3. Stir the butter/chocolate mixture well, then fold in the sugar. Next, add the vanilla extract and the eggs. Whisk. Add the flour mixture and stir well.

4. Pour half of the brownie mixture into the tray. Sprinkle the nuts on top, then drizzle the Nutella as evenly as you can (doesn’t have the be perfect). Carefully pour the rest of the mixture on top, and smooth gently with a fork.

5. Put the tray into the oven and bake for 35 minutes. Watch out that the mixture does not burn – it will shrink back from the sides.

6. When ready, remove from the oven and leave in the try to cool. When cold, remove from the tray and cut into 25 pieces (I did 16, but remember I was using the smaller tray!).

Worth making?Absolutely. Got to be grateful for Uncle Sam for inventing these things!

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Kulich

Have you been able to enjoy some good weather recently? In the last few weeks, things seem to be warming up, and my garden is full of the joys of spring – the clematis is heavy with pale pink blooms, and the tulips that seemed only a week ago to be tentative at best are now adding extravagant bursts of colour – reds, golds and purples. A few other more traditional flowers are also starting to peek out from the sea of green, and it really does feel like summer days are not far away now.

Actually, I’m under-selling this time of year. I have just spent Easter in Scotland, and against all expectations was able to enjoy some spectacular sunny weather – clear blue skies and lovely views. Walks in the countryside, a picnic by a loch, a ride in a hot air balloon and visits to ancient castles, all in the blazing sunshine. The result of all this excitement was that, eh, I actually got a little behind on blogging and did not get round to posting some of my Easter baking. So I’m afraid you’re going to have to bear with me as I write about some seasonal bakes with a slight time lag. Better late than never!

Easter offers quite a lot of options when it comes to baking. The most obvious thing to do is whip up a batch of Hot Cross Buns, rich with spice and finished with a sticky honey glaze. Well, it would be, except the bakery round the corner makes amazing buns, so I’ve been tucking into plenty of those rather than making them myself. So that left me with the task of trying something a little different, and I though I’d have a go at making traditional Russian kulich. Something like this!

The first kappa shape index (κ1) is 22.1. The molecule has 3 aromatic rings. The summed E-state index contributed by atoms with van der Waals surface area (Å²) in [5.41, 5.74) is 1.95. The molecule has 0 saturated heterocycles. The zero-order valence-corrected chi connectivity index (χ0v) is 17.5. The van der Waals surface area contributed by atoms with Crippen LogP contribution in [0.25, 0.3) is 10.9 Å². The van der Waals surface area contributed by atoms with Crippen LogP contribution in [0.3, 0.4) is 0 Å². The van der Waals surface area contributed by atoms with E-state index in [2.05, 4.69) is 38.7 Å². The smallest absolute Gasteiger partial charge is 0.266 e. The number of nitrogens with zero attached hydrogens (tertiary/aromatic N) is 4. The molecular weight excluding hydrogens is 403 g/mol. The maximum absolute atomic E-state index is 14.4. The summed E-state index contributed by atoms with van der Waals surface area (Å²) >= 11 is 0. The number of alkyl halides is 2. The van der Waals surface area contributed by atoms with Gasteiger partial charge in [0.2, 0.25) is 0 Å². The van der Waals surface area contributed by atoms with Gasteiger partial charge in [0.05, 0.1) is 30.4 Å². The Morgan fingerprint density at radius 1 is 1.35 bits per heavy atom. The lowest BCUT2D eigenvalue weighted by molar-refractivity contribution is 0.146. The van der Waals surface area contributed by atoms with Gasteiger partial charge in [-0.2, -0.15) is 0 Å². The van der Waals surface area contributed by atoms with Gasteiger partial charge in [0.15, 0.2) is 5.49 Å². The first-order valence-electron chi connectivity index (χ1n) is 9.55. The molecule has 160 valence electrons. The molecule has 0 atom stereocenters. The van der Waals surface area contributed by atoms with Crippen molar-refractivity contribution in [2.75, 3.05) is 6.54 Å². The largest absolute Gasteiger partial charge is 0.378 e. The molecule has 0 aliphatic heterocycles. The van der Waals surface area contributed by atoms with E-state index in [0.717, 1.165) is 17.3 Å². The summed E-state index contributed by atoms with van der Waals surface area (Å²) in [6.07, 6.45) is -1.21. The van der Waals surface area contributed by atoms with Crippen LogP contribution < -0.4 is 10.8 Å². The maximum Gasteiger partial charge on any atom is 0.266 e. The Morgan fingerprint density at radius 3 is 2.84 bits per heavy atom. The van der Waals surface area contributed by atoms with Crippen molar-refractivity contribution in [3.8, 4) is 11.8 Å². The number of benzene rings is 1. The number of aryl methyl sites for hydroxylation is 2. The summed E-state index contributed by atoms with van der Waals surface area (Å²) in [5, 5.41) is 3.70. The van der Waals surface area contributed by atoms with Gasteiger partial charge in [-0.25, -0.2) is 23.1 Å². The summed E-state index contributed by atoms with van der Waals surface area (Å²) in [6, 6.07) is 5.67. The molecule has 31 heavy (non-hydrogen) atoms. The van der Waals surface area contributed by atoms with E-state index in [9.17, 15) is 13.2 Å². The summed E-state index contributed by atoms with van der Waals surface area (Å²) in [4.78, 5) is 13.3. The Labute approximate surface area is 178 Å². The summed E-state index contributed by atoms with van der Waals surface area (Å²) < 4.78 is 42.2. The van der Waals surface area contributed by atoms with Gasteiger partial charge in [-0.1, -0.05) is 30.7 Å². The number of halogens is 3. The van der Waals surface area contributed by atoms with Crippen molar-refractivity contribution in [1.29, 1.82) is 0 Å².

kulich

The most striking thing about kulich is the shape of the loaf – tall and slim, with domed top drizzled with a little icing (or in my case – slathered with lots of icing!). It is topped with a few slivers of candied peel, or more traditionally, some edible spring flowers. To get this shape, the easiest way is to use a large-ish tin can, then just wash it out, and line it well with greaseproof paper on the bottom and the sides, and you’ve got a good makeshift kulich tin. One little tip though – don’t use a can that held garlic cloves or strong curry – they can hold the flavours of their original contents, and I think an curry-garlic kulich is a flavour experience that I can happily live without. In my case, I used a tall milk pan, which had a useful handle that made putting it into the oven a little easier.

Now, I have seen this refered to in a few places as “Russian Panettone” which I think does a bit of a disservice to this bread. You find enriched, spiced, fruited breads across Europe, but I guess that the Italian version is so well-known that they’ve got that market cornered. While there are some superficial similarities, kulich has different spices, including cardamom as well as a little saffron for the adventurous. I find saffron and cardamom a curious combination, one that I really have not seen together very often at all, although I did make an Estonian Christmas wreath last year with that flavour pairing, and I can assure you that it really is very, very delicious. That, and the dough will have the most amazing golden colour!

That said…the recipe I’ve used is actually my own Panettone recipe, as it is one that I have made many, many times and I am very happy that it works well, with a good but not overwhelming amount of fruit and candied peel. Well, it’s Panettone, albeit tweaked to reflect the usual Russian ingredients, and baked in the traditional shape. Matryoshkas and babushkas might find this a little bit strange, but it works.